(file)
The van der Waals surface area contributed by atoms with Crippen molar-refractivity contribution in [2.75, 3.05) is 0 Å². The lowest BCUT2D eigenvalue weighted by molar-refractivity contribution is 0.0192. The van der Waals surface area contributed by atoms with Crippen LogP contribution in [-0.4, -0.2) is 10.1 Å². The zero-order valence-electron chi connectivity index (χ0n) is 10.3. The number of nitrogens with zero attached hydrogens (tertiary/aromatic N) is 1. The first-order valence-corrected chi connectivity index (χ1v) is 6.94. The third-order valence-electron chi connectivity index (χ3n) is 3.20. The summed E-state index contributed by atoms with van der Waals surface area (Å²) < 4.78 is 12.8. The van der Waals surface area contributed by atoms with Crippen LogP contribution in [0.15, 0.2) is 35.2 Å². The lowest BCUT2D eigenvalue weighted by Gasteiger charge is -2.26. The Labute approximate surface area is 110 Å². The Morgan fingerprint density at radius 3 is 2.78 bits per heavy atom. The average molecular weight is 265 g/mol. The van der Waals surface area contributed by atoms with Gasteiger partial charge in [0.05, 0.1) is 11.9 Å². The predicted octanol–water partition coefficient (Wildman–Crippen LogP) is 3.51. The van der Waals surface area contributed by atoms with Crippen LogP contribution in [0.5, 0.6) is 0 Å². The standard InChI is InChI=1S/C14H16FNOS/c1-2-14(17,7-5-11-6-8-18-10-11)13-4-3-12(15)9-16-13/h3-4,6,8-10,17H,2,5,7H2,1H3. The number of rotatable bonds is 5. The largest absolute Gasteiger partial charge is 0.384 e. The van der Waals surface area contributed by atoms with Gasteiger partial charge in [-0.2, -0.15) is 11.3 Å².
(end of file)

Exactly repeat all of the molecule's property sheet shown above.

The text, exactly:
The van der Waals surface area contributed by atoms with Crippen molar-refractivity contribution in [2.75, 3.05) is 0 Å². The lowest BCUT2D eigenvalue weighted by molar-refractivity contribution is 0.0192. The van der Waals surface area contributed by atoms with Crippen LogP contribution in [-0.4, -0.2) is 10.1 Å². The zero-order valence-electron chi connectivity index (χ0n) is 10.3. The number of nitrogens with zero attached hydrogens (tertiary/aromatic N) is 1. The first-order valence-corrected chi connectivity index (χ1v) is 6.94. The third-order valence-electron chi connectivity index (χ3n) is 3.20. The summed E-state index contributed by atoms with van der Waals surface area (Å²) < 4.78 is 12.8. The van der Waals surface area contributed by atoms with Crippen LogP contribution in [0.15, 0.2) is 35.2 Å². The lowest BCUT2D eigenvalue weighted by Gasteiger charge is -2.26. The Labute approximate surface area is 110 Å². The Morgan fingerprint density at radius 3 is 2.78 bits per heavy atom. The average molecular weight is 265 g/mol. The van der Waals surface area contributed by atoms with Gasteiger partial charge in [0.05, 0.1) is 11.9 Å². The predicted octanol–water partition coefficient (Wildman–Crippen LogP) is 3.51. The van der Waals surface area contributed by atoms with Crippen LogP contribution in [0.5, 0.6) is 0 Å². The standard InChI is InChI=1S/C14H16FNOS/c1-2-14(17,7-5-11-6-8-18-10-11)13-4-3-12(15)9-16-13/h3-4,6,8-10,17H,2,5,7H2,1H3. The number of rotatable bonds is 5. The largest absolute Gasteiger partial charge is 0.384 e. The van der Waals surface area contributed by atoms with Gasteiger partial charge in [-0.2, -0.15) is 11.3 Å².